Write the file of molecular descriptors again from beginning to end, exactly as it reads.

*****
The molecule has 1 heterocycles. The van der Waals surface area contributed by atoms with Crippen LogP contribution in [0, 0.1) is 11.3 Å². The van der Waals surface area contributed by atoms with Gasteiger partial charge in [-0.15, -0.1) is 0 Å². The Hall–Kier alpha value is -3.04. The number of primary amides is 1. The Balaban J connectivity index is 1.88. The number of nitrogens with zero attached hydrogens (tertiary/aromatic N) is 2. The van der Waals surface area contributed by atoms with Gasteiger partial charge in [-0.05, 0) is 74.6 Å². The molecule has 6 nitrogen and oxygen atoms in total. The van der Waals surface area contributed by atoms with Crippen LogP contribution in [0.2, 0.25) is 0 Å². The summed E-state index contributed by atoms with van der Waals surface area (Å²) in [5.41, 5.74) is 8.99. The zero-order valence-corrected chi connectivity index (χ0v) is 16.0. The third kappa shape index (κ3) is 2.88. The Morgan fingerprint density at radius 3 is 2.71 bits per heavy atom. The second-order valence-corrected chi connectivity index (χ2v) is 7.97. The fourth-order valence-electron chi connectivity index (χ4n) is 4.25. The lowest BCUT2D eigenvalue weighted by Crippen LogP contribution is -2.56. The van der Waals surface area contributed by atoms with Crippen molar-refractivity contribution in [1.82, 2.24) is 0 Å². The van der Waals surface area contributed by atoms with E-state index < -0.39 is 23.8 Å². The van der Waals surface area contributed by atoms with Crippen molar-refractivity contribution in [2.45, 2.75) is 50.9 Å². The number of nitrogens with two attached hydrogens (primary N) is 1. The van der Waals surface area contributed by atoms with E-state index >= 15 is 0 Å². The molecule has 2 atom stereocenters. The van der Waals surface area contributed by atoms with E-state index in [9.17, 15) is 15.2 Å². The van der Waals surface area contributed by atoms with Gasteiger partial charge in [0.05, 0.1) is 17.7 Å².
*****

The molecule has 1 heterocycles. The van der Waals surface area contributed by atoms with Crippen LogP contribution in [0, 0.1) is 11.3 Å². The van der Waals surface area contributed by atoms with Gasteiger partial charge in [-0.15, -0.1) is 0 Å². The Hall–Kier alpha value is -3.04. The number of primary amides is 1. The Balaban J connectivity index is 1.88. The number of nitrogens with zero attached hydrogens (tertiary/aromatic N) is 2. The van der Waals surface area contributed by atoms with Gasteiger partial charge in [-0.05, 0) is 74.6 Å². The molecule has 6 nitrogen and oxygen atoms in total. The van der Waals surface area contributed by atoms with Crippen LogP contribution in [0.2, 0.25) is 0 Å². The summed E-state index contributed by atoms with van der Waals surface area (Å²) in [5.41, 5.74) is 8.99. The zero-order valence-corrected chi connectivity index (χ0v) is 16.0. The third kappa shape index (κ3) is 2.88. The Morgan fingerprint density at radius 3 is 2.71 bits per heavy atom. The second-order valence-corrected chi connectivity index (χ2v) is 7.97. The fourth-order valence-electron chi connectivity index (χ4n) is 4.25. The lowest BCUT2D eigenvalue weighted by Crippen LogP contribution is -2.56. The van der Waals surface area contributed by atoms with Crippen molar-refractivity contribution in [1.82, 2.24) is 0 Å². The van der Waals surface area contributed by atoms with E-state index < -0.39 is 23.8 Å². The van der Waals surface area contributed by atoms with Crippen molar-refractivity contribution in [2.45, 2.75) is 50.9 Å². The number of nitrogens with two attached hydrogens (primary N) is 1. The van der Waals surface area contributed by atoms with E-state index >= 15 is 0 Å². The molecule has 2 atom stereocenters. The van der Waals surface area contributed by atoms with E-state index in [9.17, 15) is 15.2 Å². The van der Waals surface area contributed by atoms with Gasteiger partial charge in [0.05, 0.1) is 17.7 Å².